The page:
Purpose: To explore the formation of stigma toward lung cancer and its social consequences for Chinese patients living with this diagnosis.
Participants & Setting: A purposive sample of 19 patients with lung cancer were recruited in the outpatient clinic of a tertiary cancer center in southern China.
Methodologic Approach: This is a descriptive qualitative study. Semistructured interviews were conducted to explore the formation of stigma toward lung cancer and its social consequences. Audio recordings were transcribed verbatim and coded by the thematic analysis approach.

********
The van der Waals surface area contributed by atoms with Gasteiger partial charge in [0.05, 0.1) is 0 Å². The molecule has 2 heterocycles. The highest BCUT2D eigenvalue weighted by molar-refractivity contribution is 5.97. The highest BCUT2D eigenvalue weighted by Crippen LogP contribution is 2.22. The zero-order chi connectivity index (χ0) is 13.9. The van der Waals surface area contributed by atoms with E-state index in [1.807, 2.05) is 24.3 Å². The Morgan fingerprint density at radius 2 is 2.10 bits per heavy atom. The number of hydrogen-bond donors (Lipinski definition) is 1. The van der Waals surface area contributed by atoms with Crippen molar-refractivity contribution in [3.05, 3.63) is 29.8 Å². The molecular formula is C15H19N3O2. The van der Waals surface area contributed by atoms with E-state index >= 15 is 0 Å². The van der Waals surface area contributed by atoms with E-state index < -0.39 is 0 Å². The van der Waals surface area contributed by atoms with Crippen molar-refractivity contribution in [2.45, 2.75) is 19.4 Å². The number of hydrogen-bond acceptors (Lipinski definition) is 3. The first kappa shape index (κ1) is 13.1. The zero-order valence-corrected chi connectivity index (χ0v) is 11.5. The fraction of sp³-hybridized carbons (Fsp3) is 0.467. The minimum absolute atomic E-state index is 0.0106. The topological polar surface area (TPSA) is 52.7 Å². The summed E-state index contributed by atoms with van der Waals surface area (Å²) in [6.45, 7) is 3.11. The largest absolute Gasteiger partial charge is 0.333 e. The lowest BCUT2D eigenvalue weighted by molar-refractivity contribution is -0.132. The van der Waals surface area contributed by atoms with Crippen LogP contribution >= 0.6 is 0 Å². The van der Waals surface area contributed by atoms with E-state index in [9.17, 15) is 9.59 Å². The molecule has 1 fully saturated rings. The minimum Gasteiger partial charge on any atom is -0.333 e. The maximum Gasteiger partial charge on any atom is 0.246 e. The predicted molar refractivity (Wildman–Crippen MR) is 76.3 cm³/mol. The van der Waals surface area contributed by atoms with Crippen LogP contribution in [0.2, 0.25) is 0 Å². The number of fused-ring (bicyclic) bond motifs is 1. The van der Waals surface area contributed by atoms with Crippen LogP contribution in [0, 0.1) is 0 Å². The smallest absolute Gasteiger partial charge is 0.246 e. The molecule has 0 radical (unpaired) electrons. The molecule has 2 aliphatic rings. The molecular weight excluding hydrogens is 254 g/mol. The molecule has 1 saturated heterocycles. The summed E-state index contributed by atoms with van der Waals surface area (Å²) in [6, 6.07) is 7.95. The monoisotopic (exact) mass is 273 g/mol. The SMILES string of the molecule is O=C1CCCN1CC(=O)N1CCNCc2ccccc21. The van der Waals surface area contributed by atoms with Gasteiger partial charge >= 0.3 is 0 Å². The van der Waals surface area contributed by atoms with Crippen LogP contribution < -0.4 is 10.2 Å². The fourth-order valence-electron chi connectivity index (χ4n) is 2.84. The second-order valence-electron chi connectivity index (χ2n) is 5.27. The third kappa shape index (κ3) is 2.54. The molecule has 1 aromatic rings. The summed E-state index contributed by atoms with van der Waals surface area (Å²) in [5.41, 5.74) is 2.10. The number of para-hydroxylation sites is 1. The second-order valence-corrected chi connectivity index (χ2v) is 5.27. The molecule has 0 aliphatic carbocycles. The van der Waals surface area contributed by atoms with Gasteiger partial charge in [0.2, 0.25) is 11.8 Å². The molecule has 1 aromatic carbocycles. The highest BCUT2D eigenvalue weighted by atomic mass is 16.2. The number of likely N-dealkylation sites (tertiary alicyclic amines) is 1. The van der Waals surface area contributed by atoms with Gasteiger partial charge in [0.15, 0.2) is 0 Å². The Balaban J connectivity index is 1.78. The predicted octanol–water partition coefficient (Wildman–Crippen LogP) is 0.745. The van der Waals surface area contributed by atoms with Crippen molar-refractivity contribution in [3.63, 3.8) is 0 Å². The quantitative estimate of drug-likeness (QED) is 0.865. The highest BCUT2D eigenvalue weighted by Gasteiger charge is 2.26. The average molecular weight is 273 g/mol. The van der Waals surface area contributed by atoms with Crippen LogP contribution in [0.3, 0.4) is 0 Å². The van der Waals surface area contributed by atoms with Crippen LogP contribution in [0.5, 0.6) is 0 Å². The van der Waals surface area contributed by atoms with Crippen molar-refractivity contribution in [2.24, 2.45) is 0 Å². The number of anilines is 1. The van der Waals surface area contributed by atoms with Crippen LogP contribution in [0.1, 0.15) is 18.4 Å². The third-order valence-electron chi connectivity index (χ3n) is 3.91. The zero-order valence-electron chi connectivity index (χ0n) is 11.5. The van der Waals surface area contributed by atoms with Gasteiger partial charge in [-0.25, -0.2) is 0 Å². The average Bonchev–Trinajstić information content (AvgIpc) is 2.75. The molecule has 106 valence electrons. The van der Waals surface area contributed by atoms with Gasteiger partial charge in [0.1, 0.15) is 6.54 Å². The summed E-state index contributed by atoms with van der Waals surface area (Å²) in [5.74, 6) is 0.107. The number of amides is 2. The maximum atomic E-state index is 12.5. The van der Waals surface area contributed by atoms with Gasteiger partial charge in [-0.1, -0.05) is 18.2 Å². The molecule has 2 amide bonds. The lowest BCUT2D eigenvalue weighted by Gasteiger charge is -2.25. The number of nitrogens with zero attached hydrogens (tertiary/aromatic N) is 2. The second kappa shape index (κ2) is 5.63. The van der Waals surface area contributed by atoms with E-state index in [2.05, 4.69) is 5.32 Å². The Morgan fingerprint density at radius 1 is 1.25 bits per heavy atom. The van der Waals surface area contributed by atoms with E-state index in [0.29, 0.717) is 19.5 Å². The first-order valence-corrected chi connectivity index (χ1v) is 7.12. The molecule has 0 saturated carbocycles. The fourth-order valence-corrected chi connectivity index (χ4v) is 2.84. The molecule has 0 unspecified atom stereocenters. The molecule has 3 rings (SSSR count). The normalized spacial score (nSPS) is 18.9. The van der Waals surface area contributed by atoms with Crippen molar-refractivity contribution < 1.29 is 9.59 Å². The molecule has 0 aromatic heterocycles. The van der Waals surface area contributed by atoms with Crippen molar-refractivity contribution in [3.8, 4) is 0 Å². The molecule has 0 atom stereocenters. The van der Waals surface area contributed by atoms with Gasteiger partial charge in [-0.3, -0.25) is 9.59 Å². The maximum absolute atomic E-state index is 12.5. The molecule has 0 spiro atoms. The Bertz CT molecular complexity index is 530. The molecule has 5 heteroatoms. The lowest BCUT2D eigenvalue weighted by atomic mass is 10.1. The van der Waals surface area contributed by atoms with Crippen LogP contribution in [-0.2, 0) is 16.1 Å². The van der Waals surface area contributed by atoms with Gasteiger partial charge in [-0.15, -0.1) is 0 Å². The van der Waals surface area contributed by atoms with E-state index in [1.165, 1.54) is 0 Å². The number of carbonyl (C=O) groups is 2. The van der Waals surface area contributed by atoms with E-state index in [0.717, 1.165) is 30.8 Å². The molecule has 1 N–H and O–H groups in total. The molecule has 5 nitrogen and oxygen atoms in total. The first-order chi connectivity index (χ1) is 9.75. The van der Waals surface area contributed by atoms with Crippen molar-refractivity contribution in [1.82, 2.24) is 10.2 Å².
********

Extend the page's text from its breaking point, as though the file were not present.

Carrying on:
Findings: The following three themes emerged from interviews: (a) sources of stigma, (b) stigma manifestations, and (c) social consequences of stigma.
Implications for Nursing: Considering that the formation of lung cancer stigma is socioculturally specific, existing stereotypes and prejudice in Chinese society should be the focus of antistigma interventions at the population level. At the individual level, cancer concealment, resistance to cancer identity, and feelings of no longer being a normal person were three common manifestations that may be indicators for stigma screening among people with lung cancer. In addition, stigmas profoundly affected patients’ social lives and their help-seeking behaviors, and medical staff should use effective strategies to alleviate stigma toward lung cancer and its effects.